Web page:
* ASP.NET MVC - an alternative way (other than classic webforms way) to separate your website logic into three logical parts (Model, View and Controller). This MVC pattern has been around for awhile now, but it is now officially adopted into ASP.NET 4.0. Some people love the MVC model and believe it simplifies while others believe MVC just adds extra effort.
* ASP.NET Dynamic Data - A way of quickly generating data-centric websites that focus on viewing and editing database records. The pages are populated by inferring the schema of the data model (Entity Framework or LINQ to SQL) It is based upon LINQ (language integrated query).
Read more ›
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13 of 14 people found the following review helpful By Paul Gehrman on August 1, 2011
Format: Paperback Verified Purchase
At almost 1500 pages, this book covers ASP.NET in great detail. It gives a good overview of just about any topic you can think of in the .NET 4 framework, and the explanations and code examples are clear. You couldn't really ask for much more.

I also appreciated the authors' honesty with respect to the subject of LINQ to Entities. While many authors (and unfortunately a lot of developers) have fawned over this technology (and ORM generally), the authors state with regard to LINQ to Entities: "At worst, this model breaks down the proper division of layers in a carefully structured component-based application, [and] confuses data retrieval with data processing". (Bingo! ORM in a nutshell. This idea that you should essentially model your data twice and largely ignore the primary purpose of your business layer which is to solve problems, not model data).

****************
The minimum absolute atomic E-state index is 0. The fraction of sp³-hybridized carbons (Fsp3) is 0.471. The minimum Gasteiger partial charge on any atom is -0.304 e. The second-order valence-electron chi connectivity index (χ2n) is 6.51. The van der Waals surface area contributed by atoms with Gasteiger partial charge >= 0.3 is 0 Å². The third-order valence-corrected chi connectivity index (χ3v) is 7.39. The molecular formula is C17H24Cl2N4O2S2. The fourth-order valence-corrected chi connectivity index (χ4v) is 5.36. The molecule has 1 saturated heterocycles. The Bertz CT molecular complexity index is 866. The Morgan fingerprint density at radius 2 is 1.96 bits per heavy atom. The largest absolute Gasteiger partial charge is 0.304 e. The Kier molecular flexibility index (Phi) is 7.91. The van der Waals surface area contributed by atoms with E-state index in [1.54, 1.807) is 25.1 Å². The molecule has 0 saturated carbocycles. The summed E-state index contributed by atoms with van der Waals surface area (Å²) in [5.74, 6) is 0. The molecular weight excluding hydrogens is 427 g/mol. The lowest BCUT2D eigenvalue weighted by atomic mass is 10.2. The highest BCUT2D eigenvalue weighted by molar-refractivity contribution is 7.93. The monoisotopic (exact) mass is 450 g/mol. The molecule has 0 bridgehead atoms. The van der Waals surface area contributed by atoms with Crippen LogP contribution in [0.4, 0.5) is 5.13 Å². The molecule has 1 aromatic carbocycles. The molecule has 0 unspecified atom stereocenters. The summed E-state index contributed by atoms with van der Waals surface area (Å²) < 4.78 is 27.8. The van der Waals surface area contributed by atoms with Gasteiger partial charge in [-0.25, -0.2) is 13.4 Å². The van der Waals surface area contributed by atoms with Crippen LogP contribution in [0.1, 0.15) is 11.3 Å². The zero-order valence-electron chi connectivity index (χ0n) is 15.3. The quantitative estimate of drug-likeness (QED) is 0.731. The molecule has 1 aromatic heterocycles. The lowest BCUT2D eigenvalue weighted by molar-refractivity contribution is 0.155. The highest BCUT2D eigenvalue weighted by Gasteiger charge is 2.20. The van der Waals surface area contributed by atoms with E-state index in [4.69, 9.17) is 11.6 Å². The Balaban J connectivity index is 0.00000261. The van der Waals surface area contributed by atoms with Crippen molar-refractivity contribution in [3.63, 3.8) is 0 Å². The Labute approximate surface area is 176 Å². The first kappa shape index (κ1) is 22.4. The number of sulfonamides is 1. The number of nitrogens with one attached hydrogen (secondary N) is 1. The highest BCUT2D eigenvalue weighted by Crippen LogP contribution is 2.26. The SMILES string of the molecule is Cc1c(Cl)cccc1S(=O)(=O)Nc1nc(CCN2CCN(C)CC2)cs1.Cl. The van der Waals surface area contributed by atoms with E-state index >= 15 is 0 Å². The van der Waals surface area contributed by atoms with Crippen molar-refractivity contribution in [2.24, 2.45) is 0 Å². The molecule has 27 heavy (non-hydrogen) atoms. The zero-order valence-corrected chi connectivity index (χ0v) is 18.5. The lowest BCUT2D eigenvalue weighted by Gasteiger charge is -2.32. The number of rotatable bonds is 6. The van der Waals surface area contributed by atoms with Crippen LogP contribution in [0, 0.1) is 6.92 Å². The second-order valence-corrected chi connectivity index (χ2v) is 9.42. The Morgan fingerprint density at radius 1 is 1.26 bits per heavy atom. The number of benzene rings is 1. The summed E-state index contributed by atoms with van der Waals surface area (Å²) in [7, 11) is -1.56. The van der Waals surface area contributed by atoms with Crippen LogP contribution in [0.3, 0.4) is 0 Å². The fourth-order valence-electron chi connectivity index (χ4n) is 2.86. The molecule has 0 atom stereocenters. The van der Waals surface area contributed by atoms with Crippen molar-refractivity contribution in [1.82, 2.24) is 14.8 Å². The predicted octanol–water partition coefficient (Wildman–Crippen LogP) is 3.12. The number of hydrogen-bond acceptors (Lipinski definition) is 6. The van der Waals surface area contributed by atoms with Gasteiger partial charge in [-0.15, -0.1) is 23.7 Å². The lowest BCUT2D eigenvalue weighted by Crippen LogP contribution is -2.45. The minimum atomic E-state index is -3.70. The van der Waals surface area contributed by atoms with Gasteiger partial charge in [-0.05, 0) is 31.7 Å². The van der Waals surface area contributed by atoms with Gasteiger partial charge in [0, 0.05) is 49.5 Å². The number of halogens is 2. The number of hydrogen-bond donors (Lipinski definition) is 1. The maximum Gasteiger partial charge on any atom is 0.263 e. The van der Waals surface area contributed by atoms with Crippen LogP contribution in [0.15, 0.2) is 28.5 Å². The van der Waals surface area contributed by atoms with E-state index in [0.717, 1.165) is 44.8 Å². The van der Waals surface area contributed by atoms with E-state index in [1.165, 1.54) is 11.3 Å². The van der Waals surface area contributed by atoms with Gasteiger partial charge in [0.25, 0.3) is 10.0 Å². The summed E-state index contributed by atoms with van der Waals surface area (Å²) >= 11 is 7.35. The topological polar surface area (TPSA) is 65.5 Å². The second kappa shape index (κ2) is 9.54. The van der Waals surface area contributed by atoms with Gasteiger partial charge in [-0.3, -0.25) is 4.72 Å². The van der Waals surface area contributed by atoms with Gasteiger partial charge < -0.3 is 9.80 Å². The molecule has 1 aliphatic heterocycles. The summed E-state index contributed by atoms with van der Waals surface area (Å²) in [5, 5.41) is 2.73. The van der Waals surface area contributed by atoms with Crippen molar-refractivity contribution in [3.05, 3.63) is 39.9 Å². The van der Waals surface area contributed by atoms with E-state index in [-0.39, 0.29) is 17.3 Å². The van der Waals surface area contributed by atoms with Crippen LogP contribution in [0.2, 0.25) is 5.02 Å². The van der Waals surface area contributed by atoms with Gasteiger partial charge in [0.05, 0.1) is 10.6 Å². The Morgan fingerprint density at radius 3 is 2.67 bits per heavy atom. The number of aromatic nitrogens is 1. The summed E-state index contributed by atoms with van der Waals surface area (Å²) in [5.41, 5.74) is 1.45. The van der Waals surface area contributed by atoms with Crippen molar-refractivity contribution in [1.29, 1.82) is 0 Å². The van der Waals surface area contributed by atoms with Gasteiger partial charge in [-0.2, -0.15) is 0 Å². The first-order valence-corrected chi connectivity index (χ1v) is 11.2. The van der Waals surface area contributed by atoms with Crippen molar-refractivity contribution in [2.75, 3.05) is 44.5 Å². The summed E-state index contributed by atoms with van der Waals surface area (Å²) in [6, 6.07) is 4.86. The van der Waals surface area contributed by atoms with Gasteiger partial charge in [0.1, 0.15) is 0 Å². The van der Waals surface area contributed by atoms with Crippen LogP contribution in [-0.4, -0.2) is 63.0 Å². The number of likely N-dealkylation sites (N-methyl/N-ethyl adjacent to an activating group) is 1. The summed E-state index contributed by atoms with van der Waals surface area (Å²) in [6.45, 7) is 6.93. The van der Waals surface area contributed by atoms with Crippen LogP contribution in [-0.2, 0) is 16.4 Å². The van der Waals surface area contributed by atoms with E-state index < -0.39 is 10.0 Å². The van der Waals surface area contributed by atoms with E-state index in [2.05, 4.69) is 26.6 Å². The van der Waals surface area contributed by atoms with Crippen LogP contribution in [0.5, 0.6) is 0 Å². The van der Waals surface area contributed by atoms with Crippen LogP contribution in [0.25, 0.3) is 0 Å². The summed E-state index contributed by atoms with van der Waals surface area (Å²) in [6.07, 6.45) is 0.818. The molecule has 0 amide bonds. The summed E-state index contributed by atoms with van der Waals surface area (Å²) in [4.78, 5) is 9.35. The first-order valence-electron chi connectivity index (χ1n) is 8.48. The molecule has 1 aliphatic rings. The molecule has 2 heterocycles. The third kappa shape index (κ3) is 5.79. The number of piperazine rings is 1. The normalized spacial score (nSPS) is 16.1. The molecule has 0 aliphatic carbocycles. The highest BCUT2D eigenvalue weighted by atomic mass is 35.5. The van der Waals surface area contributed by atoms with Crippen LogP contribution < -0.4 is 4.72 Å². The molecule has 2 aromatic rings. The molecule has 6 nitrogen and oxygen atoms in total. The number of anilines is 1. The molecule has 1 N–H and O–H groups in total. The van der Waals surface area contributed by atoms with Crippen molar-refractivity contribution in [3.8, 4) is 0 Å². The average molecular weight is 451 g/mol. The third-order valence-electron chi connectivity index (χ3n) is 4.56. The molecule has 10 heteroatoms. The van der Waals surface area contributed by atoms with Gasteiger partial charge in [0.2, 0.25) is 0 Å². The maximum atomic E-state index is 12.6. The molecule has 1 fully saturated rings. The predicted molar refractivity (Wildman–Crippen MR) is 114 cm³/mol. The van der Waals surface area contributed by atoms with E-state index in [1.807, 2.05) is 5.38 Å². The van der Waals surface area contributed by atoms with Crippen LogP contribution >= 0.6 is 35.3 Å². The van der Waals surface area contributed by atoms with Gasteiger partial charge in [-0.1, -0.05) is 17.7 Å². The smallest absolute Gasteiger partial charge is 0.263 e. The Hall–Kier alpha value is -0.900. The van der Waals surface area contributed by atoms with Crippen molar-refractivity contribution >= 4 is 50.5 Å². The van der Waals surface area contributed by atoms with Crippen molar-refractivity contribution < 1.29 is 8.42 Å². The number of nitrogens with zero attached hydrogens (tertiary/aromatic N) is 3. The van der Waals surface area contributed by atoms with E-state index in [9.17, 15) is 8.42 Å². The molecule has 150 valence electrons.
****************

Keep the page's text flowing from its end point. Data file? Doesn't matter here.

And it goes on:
The authors go on to say: "It's no exaggeration to say that LINQ to Entities gives developers the most powerful tool for shooting themselves in the foot that they've had in a long time. If in doubt, and if you don't need the more powerful LINQ to Entities features, it's best to stick to the more modest approach of simple [what a concept!], straightforward [ORM isn't straightforward?!] ADO.NET commands." While this short passage may not seem that important in the context of a 1500 page book, it is enormously so. The development community has become somewhat smitten with ORM and the OO astronauts have won some battles in the larger war. This is why I appreciate the authors providing such important advice here.
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12 of 14 people found the following review helpful By K. Pankratz on December 8, 2010
Format: Kindle Edition Verified Purchase